23rd January 2023
February… Not a month known for its wonderful weather but perhaps there is some compensation in the fact that it plays host to St Valentine’s Day, that annual celebration of love and lovers. So here, writes Caroline Aston, is a bouquet of historic romance culled from our counties to get us in the mood for that special day
James Thomas Brudenell
Arrogant and bumptious, James Thomas Brudenell (1797–1868) was controversial to say the least. Only son of the 6th Earl of Cardigan, he was spoilt by his seven sisters, expelled from Harrow after a fist fight, home-educated at the family’s Northamptonshire seat Deene Park, was an MP twice and eventually bought his way into the British Army. He will be forever remembered as the man who led the Charge of the Light Brigade in 1854 during the Crimean War, having succeeded his father as 7th Earl of Cardigan in 1837. Prior to that he was titled Lord Brudenell and enjoyed a colourful reputation as a lady’s man: by 1824 he was embroiled in a scandalous divorce action brought by his childhood friend Lt Col Christian Johnstone.
Brudenell had seduced his friend’s wife Elizabeth early in their marriage, and a divorce was finalised early in 1826, with Brudenell marrying his mistress the following June. However, things soured, and in the year Brudenell became Earl of Cardigan the two separated. Elizabeth died in 1858, leaving her errant husband free to marry his then-mistress Adeline de Horsey, 27 years his junior. Their passionate affair had been openly conducted as Elizabeth lay dying.
This second marriage seems to have worked: the new Lady Cardigan, ostracised by fashionable society, settled in to country life at Deene and proved remarkably tolerant of her aging husband’s continuing love affairs, most notably with the Marchioness of Ailesbury. Eccentric Adeline lived on till 1915, dying 47 years after her infamous husband. Northamptonshire society long remembered her oddities such as cycling round Deene Park in her husband’s very tight uniform trousers, smoking and occasionally lying in her pre-prepared coffin to check fit and appearance! This fading femme fatale also racked up another marriage as well: after apparently turning down Benjamin Disraeli due to his bad breath, she married a Portugese nobleman and lived happily and largely apart from him till his death in 1898!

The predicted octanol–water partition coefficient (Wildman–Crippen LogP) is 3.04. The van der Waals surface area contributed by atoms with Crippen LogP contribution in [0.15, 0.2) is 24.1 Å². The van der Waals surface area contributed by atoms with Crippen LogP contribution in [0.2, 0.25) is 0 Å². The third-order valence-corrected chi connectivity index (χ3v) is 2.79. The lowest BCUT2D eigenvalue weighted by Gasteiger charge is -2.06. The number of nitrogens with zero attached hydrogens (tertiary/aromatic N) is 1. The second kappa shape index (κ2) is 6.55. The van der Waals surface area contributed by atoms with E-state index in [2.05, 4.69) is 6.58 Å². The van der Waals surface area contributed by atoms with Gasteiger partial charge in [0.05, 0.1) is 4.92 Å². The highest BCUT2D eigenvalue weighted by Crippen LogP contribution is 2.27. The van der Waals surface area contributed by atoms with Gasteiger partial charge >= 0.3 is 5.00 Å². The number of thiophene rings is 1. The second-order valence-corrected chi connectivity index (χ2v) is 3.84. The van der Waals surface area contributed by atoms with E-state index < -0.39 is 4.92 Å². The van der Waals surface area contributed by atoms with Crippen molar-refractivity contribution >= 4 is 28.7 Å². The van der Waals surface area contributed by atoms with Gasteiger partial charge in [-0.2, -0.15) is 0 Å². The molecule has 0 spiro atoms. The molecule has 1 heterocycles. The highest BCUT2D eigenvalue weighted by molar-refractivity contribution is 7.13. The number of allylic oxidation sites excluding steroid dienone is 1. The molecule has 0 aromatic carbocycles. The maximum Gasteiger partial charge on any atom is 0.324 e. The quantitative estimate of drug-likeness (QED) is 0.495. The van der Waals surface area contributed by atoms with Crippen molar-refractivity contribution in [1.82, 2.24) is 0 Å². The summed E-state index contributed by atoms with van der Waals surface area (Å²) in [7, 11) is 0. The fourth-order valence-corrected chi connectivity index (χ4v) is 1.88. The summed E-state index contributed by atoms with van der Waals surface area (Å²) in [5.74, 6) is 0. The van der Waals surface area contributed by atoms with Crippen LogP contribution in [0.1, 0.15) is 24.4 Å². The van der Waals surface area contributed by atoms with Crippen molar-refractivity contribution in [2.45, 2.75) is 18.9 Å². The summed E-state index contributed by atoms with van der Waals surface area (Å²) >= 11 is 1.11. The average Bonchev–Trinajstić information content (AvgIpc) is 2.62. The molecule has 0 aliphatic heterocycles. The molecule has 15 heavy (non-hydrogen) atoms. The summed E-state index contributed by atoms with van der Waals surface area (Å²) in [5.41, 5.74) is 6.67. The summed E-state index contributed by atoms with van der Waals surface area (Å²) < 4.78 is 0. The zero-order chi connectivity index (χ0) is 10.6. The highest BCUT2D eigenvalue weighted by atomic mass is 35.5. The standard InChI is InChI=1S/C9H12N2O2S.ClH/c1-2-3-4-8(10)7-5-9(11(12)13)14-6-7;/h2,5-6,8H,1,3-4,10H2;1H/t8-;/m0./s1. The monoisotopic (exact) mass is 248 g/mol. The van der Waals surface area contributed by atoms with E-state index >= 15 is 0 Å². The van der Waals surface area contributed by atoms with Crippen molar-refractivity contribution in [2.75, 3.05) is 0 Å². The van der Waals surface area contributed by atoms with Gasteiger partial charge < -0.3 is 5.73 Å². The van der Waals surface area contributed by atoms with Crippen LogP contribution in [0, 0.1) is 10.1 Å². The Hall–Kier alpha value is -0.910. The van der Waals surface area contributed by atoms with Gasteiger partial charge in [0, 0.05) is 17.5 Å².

Sir John Fludyer
Sir John Fludyer (1803–96) of Ayston Hall near Oakham was cut from very different cloth. He was both a baronet and a clergyman, serving as Rector of Ayston and Thistleton. In 1832 he married Augusta Borough, an aristocratic young lady, whose grandfather Viscount Lake had been Commander in Chief of the army in India. Seven children were born to them, though 1842 was a tragic year, with three of them dying. Thistleton church was subsequently renovated by Fludyer as a memorial to his lost son and two daughters. There are no scandals to reveal here, rather a most devoted husband who adored his wife: never once did she leave a room without him rising to open the door for her, and every year he would cut the first rose to bloom in their garden and place it in a vase in her boudoir.
John Spencer, Viscount Althorp
In April 1814 two thousand people witnessed the London wedding of John Spencer, Viscount Althorp and future 3rd Earl Spencer, to Esther Acklom, a Nottinghamshire heiress described as ‘a stout and somewhat plain lady’. She had a very chequered romantic past and was considered to be a flirt and tease who’d broken off several engagements before ‘Honest Jack’ Spencer came into her sights. Gossip had it that his parents pushed him into marriage, while some maintained Esther had to do the proposing: actually Althorp did the deed but he went for a two-hour walk first to work up the courage! But from this unpromising start a genuine love grew, and it was said that ‘his devotion after marriage amply compensated for his lack of ardour before!’ Sadly, Esther died giving birth to a stillborn child in 1818. Althorp was devastated and vowed never to marry again, a vow he kept. He also gave up his other great love, hunting, as a mark of his grief over the loss of his darling Esther, who before her marriage had ‘….a way of encouraging men without meaning to have them’. Now there’s a thought for St Valentine’s Day!